The Southwestern Historical Quarterly, Volume 66, July 1962 - April, 1963 Page: 255
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Notes and Documents
pressed upon our troops which is: that enemy may yield at first
so as to draw our army into an ambuscade as they did at the battle
of Madena when the Americans owing to their impetuosity and
want of order were all destroyed.
It would be proper to establish such Tactics, as will defend against
Cavalry and not be induced to come within the influence of marked
artillery! It is very desirable that issues of provisions in the army
should be economized and particularly so at present. I have used
the greatest exertions possible to have the army well supplied. It
should always have from eight to ten days rations in advance and
have as few incumbrances as possible to its march! Do the best you
Since writing thus far to my boundless mortification and regret,
I learn that an unfortunate meeting took place between Genl.
Huston and yourself.
It is done and must be so. At this time when the Enemy are
expected it is strange to me that such things should happen. The
field of battle may require the prowess of all the best men in our
I truly hope you may speedily recover, and to the end of my
desire, I send the Surgeon Generallo and Doctor Jones" with such
medicines as may be needed and which you could not perhaps
obtain in Camp.
Should the enemy advance they will not be rapid in their move-
ments unless it is their Cavalry and agreeably to information their
horses are poorly I should like to hear from Col. Seguin. If the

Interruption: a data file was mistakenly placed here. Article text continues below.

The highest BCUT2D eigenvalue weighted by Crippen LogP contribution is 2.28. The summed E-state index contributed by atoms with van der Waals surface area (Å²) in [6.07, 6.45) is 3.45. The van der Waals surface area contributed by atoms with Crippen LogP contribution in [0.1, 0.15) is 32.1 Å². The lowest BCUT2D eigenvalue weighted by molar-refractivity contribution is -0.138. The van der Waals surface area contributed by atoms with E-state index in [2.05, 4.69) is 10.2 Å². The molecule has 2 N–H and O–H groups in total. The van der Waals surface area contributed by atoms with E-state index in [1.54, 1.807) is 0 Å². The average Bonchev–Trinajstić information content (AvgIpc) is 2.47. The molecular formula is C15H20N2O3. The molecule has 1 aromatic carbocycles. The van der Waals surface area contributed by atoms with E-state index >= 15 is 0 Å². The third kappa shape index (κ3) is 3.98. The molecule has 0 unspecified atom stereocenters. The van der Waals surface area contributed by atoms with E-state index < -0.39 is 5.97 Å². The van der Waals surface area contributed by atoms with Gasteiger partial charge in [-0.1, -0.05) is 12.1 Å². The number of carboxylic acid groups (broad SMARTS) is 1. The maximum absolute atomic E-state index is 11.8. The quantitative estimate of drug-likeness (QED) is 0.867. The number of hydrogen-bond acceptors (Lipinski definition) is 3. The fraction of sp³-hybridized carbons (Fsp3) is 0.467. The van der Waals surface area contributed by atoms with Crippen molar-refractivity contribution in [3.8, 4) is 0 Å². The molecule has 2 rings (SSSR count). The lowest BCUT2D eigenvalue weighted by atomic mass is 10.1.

enemy intends to advance he must have some information of the
fact for they will send a Detachment of troops to Bexar. By keeping
up communication with Seguin perhaps it will be as useful as any
other matter touching intelligence, but I wish every means employed
Let harmony in Camp be inculcated and by all means prevent
Duelling in the future!
With high regard, I have the honor to be
Your Obt. Svt.
To SAM HOUSTON
Genl. A. SIDNEY JOHNSON
COMM. OF TEXIAN ARMY
loAshbel Smith, then surgeon general, was a graduate of the medical school at
11Anson Jones, later president of the Republic of Texas, was at the time
apothecary general of the army. A graduate of Jefferson Medical College, he had a
thriving medical practice at Brazoria prior to the revolution.
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Texas State Historical Association. The Southwestern Historical Quarterly, Volume 66, July 1962 - April, 1963, periodical, 1963; Austin, Texas. (texashistory.unt.edu/ark:/67531/metapth101196/m1/277/?rotate=270: accessed November 20, 2017), University of North Texas Libraries, The Portal to Texas History, texashistory.unt.edu; crediting Texas State Historical Association.